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Thorough cancer surgery may make radiation unnecessary

BMJ 1999; 318 doi: https://doi.org/10.1136/bmj.318.7195.1369 (Published 22 May 1999) Cite this as: BMJ 1999;318:1369
  1. Scott Gottlieb
  1. New York

    Women who undergo localised breast surgery for the removal of a common form of non-invasive breast carcinoma may have their need for follow up radiotherapy eliminated if surgeons remove an extra centimetre of tissue around the cancer, according to a new study (New England Journal of Medicine 1999;340:1455-61). Ductal carcinoma in situ, an abnormal growth of cells inside milk ducts that is non-invasive and unlikely to recur if completely excised, was studied.

    Dr Melvin J Silverstein (at the University of Southern California School of Medicine) and colleagues followed 469 women with the cancer who were treated at two California facilities between 1972 and 1998. Just under half of them had no follow up radiotherapy.

    Among women whose lumps were removed along with a 1 cm margin of tissue, about 97%had no recurrence of cancer. When used, radiotherapy did not reduce recurrence rates. The study found that radiotherapy benefited only women who had had 1 mm or less of extra tissue removed around the cancer.

    Up to 80%of patients with ductal carcinoma in situ are eligible for lumpectomy rather than complete breast removal. Medical opinion has been divided on whether radiotherapy is necessary for all patients with this type of cancer who have chosen to have a lumpectomy.

    The new findings suggest that there is a trade off: having more tissue removed might alter or disfigure the breast but may also eliminate or delay the need for follow up radiotherapy.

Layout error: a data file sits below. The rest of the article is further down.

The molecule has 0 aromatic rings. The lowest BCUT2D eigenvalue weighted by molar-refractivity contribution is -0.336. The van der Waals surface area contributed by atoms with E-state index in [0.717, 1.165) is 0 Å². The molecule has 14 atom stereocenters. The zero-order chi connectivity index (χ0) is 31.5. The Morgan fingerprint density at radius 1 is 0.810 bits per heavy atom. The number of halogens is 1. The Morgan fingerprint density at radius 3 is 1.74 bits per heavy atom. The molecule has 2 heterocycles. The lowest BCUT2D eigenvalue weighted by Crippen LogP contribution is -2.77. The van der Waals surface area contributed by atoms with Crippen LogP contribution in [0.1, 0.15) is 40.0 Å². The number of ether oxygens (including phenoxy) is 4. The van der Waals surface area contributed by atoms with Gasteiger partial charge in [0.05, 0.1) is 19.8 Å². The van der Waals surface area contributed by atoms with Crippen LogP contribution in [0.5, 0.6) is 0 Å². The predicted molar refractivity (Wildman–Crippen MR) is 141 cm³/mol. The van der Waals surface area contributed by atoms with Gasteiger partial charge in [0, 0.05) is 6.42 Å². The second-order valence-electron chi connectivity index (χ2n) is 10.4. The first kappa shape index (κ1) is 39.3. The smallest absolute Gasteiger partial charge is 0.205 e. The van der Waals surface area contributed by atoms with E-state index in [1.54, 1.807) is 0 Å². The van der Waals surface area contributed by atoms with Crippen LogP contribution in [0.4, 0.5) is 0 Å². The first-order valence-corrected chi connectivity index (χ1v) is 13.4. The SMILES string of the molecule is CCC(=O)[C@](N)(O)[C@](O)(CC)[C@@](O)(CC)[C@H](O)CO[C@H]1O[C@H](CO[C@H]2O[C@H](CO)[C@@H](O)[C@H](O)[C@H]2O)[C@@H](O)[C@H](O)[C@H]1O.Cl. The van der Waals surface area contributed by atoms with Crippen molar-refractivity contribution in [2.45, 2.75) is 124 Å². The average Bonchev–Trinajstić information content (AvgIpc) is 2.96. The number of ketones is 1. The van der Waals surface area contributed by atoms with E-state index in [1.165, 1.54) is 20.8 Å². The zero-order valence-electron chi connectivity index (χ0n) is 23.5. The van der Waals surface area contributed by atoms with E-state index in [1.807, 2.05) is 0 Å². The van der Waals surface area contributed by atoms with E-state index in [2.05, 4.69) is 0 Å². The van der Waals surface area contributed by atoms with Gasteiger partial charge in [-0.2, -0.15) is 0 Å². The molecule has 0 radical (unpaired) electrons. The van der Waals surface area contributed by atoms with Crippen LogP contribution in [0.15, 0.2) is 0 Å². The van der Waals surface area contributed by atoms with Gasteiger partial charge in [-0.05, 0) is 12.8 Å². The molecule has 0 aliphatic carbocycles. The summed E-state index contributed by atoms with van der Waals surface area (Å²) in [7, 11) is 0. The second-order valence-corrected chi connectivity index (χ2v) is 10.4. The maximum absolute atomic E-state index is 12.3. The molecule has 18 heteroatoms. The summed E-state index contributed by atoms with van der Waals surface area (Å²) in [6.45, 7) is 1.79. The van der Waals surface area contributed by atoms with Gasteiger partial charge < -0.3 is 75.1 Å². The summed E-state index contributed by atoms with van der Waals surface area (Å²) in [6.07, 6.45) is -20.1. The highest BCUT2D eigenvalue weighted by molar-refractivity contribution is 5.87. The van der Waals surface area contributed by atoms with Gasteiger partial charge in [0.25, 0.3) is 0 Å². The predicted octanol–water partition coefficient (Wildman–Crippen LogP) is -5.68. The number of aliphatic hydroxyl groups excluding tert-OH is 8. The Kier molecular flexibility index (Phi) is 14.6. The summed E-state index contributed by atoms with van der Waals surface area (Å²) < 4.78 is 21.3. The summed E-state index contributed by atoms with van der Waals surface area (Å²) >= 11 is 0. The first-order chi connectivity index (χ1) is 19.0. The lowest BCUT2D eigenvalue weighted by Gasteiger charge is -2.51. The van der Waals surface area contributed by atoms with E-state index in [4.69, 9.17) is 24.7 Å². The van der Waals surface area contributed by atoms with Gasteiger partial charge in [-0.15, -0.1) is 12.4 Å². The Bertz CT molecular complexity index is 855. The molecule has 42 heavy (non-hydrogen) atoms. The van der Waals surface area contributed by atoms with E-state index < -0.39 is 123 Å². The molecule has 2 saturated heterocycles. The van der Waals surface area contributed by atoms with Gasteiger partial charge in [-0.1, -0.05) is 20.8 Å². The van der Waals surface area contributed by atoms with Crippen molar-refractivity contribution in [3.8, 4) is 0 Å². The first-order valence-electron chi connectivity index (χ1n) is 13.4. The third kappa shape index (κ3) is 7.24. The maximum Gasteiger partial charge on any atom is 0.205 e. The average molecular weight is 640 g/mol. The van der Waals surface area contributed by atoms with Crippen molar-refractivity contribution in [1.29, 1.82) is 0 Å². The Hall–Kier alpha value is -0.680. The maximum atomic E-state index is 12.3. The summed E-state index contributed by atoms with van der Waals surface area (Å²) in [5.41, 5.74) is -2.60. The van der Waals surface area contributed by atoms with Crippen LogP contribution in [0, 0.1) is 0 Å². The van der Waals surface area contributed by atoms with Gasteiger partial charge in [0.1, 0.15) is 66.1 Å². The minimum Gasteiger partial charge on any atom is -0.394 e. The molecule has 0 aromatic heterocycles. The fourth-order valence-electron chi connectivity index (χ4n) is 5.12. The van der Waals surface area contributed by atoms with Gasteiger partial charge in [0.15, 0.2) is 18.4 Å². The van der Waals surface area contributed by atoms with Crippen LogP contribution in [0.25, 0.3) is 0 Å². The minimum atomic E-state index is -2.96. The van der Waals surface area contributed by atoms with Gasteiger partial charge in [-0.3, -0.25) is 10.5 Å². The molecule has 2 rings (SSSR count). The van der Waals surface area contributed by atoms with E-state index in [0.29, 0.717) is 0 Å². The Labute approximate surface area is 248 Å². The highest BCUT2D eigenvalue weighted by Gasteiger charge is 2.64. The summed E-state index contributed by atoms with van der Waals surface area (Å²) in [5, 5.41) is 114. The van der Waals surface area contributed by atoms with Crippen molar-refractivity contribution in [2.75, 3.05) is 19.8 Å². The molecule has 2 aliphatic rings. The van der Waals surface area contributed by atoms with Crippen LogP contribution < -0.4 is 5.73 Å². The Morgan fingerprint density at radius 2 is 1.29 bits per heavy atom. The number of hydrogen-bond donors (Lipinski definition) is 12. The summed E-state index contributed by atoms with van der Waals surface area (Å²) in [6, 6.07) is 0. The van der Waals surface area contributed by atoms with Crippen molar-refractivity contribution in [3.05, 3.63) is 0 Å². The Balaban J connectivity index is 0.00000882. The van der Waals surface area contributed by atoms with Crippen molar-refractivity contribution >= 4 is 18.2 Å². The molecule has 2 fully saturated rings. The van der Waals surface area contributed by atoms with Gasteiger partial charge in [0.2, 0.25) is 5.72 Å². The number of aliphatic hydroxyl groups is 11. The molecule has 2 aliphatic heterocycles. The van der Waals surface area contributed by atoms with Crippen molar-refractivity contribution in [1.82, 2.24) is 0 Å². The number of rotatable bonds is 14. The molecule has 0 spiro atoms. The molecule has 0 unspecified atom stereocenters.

Dr Carolyn Kaelin, director of the Comprehensive Breast Health Center at Boston's Brigham and Women's Hospital, said that the pathologists taking part in the study had used a meticulous procedure to measure how much tissue was removed from around the cancer. But in cases in which this approach is not adopted hospitals may not feel confident advising women not to have radiotherapy.

    In an accompanying editorial (New England Journal of Medicine 1999;340:1499-1500), Drs David L Page and Jean F Simpson of the Vanderbilt University School of Medicine in Nashville, Tennessee, said: “What the report does not establish is that the excised lesion should have a 1 cm margin in all cases of ductal carcinoma in situ that are amenable to cure by local excision.

    “This conclusion would be as overly simplistic and restrictive as the paradigm it is replacing.”

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